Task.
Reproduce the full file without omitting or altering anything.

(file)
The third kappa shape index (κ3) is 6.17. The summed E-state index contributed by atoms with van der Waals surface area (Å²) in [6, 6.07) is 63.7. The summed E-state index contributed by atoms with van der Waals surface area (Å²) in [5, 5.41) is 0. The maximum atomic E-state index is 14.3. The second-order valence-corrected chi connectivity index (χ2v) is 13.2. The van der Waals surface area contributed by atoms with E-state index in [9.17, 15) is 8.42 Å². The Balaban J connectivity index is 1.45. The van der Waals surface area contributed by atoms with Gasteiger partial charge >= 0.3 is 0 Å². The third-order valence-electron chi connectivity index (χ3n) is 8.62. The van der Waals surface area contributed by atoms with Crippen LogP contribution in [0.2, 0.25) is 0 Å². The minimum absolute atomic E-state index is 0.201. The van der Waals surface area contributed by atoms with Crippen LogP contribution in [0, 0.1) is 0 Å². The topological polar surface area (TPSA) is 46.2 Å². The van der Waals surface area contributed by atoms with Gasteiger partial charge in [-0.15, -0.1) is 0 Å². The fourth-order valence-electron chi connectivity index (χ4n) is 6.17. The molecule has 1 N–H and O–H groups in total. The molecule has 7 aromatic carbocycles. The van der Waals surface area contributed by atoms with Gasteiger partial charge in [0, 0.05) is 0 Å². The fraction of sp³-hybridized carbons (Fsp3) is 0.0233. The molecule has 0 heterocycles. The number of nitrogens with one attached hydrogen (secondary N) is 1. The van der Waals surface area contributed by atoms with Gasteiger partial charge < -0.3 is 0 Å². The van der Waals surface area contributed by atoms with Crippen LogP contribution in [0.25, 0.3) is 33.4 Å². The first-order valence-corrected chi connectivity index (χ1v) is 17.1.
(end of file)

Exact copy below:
The third kappa shape index (κ3) is 6.17. The summed E-state index contributed by atoms with van der Waals surface area (Å²) in [6, 6.07) is 63.7. The summed E-state index contributed by atoms with van der Waals surface area (Å²) in [5, 5.41) is 0. The maximum atomic E-state index is 14.3. The second-order valence-corrected chi connectivity index (χ2v) is 13.2. The van der Waals surface area contributed by atoms with E-state index in [9.17, 15) is 8.42 Å². The Balaban J connectivity index is 1.45. The van der Waals surface area contributed by atoms with Gasteiger partial charge >= 0.3 is 0 Å². The third-order valence-electron chi connectivity index (χ3n) is 8.62. The van der Waals surface area contributed by atoms with Crippen LogP contribution in [0.2, 0.25) is 0 Å². The minimum absolute atomic E-state index is 0.201. The van der Waals surface area contributed by atoms with Crippen LogP contribution in [0, 0.1) is 0 Å². The topological polar surface area (TPSA) is 46.2 Å². The van der Waals surface area contributed by atoms with Gasteiger partial charge in [-0.15, -0.1) is 0 Å². The fourth-order valence-electron chi connectivity index (χ4n) is 6.17. The molecule has 1 N–H and O–H groups in total. The molecule has 7 aromatic carbocycles. The van der Waals surface area contributed by atoms with Gasteiger partial charge in [0, 0.05) is 0 Å². The fraction of sp³-hybridized carbons (Fsp3) is 0.0233. The molecule has 0 heterocycles. The number of nitrogens with one attached hydrogen (secondary N) is 1. The van der Waals surface area contributed by atoms with Gasteiger partial charge < -0.3 is 0 Å². The van der Waals surface area contributed by atoms with Crippen LogP contribution in [0.25, 0.3) is 33.4 Å². The first-order valence-corrected chi connectivity index (χ1v) is 17.1.